So the baseband processor inside the iPhone XS is a tiny x86 processor. That's not really all that meaningful or impactful, but I find it deeply fascinating nonetheless.

15 Sep 2018 12:18am GMT

Leaving Apple and Google: /e/ first beta is here

Less than a year ago, I posted a serie of articles "Leaving Apple & Google..." [part 2, part 2] to announce that I was planning to create a smartphone OS. A new OS that would: be free from Google (no Google services, no Google search, no Google Play store, etc.) be far more respectful of user's data privacy be attractive enough so that Mom and Dad, children and friends would enjoy using it even if they aren't technophiles or geeks Today we release a first beta of what we have done so far to make the initial vision a reality.

It's basically LineageOS with a number of additional tweaks and changes, but if it can become a fully-featured Google-free Android, that's always welcome.

15 Sep 2018 12:16am GMT

13 Sep 2018

feedOSNews

Apple moves the iPhone away from physical SIMs

On Wednesday, Apple announced that its new iPhone XS and iPhone XS Max will use an eSIM - a purely electronic SIM that allows users to maintain a secondary phone line in a single device. That line could be a secondary domestic line (say you're a journalist and don't want to have separate personal and work iPhones), or the phone could have an American and Canadian number (if you travel across the border frequently). These handsets will have a new "dual SIM dual standby" option, one of which will be a nano SIM. In other words, they will have two distinct phone numbers. (Chinese models will have two SIM slots instead of the eSIM option.)

I'm by no means an expert, but something about soldered electronic SIM cards seems unpleasant about me - it seems like another bit of control over our devices handed over to device makers and carriers. Won't this make it easier to lock devices even more?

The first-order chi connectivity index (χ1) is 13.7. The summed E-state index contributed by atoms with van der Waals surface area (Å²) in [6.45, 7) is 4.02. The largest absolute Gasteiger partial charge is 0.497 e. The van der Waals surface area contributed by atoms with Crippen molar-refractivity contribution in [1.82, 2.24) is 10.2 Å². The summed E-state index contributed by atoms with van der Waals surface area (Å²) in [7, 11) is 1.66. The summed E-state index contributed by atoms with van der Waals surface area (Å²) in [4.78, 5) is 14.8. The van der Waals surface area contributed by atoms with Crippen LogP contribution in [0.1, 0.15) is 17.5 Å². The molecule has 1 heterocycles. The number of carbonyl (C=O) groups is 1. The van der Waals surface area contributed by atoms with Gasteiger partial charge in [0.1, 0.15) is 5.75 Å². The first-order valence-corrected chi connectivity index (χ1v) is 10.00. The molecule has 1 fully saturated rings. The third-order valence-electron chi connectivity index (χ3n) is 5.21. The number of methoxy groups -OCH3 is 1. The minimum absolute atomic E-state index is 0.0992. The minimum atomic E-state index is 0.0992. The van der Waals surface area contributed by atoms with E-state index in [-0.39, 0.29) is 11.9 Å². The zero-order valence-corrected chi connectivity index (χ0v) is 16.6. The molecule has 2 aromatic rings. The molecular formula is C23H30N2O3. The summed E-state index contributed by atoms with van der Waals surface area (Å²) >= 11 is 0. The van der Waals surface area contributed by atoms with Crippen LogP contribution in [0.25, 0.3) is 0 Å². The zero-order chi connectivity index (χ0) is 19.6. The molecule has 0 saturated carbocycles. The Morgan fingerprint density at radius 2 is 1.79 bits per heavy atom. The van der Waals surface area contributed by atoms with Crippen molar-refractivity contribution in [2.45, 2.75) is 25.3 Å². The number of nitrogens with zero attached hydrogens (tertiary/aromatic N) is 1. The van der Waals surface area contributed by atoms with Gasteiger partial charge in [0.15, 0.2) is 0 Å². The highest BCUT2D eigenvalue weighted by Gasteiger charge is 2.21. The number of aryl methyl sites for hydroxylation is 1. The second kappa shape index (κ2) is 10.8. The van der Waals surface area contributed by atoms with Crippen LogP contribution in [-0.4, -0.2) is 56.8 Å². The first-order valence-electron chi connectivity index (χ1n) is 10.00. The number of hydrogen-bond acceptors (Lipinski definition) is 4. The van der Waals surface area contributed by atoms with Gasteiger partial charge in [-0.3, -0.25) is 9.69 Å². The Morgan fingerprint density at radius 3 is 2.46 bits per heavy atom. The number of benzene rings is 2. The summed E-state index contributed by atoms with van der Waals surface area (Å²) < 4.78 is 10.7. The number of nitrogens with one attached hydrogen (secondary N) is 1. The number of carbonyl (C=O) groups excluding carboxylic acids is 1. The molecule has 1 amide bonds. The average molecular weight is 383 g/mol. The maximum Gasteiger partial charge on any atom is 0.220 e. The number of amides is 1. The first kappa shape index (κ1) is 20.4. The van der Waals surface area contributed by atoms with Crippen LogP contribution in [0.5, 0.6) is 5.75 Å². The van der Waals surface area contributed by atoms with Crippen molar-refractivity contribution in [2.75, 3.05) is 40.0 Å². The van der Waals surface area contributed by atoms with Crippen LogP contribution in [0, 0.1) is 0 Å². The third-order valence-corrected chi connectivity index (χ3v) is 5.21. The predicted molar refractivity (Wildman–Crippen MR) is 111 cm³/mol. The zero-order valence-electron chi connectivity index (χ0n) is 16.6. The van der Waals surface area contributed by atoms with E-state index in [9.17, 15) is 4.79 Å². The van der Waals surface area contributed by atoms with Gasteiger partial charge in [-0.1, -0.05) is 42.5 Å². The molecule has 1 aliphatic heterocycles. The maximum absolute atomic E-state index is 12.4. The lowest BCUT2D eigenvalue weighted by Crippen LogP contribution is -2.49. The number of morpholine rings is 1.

13 Sep 2018 9:51pm GMT

Android 9 Pie, thoroughly reviewed

Android 9 Pie brings Google's updated Material Design spec (don't call it "Material Design 2") to Android OS, and it begins a wave of UI updates that will spread across Google's entire portfolio. In Android, that means revamped interfaces for the notification panel, Recent Apps, settings, and various bits of system UI. For future smartphone designs (like, say, the Pixel 3), Android 9 includes an experimental gesture navigation system and built-in notch support. There's also a new screenshot editor, lots of improvements for text selection, and changes to the way rotation works. Under the hood, more changes have come, too, with AI-powered battery usage controls, new rules for Play Store developers, and changes to how apps get distributed.

The usual Android review by Ars. Always worth a read.

13 Sep 2018 9:42pm GMT

Where in the world Is Larry Page?

It's not just Washington. Even in Silicon Valley, people have started wondering: where's Larry? Page has long been reclusive, a computer scientist who pondered technical problems away from the public eye, preferring to chase moonshots over magazine covers. Unlike founder-CEO peers (Mark Zuckerberg comes to mind), he hasn't presented at product launches or on earnings calls since 2013, and he hasn't done press since 2015. He leaves day-to-day decisions to Pichai and a handful of advisers. But a slew of interviews in recent months with colleagues and confidants, most of whom spoke on condition of anonymity because they were worried about retribution from Alphabet, describe Page as an executive who's more withdrawn than ever, bordering on emeritus, invisible to wide swaths of the company. Supporters contend he's still engaged, but his immersion in the technology solutions of tomorrow has distracted him from the problems Google faces today. "What I didn't see in the last year was a strong central voice about how [Google's] going to operate on these issues that are societal and less technical," says a longtime executive who recently left the company.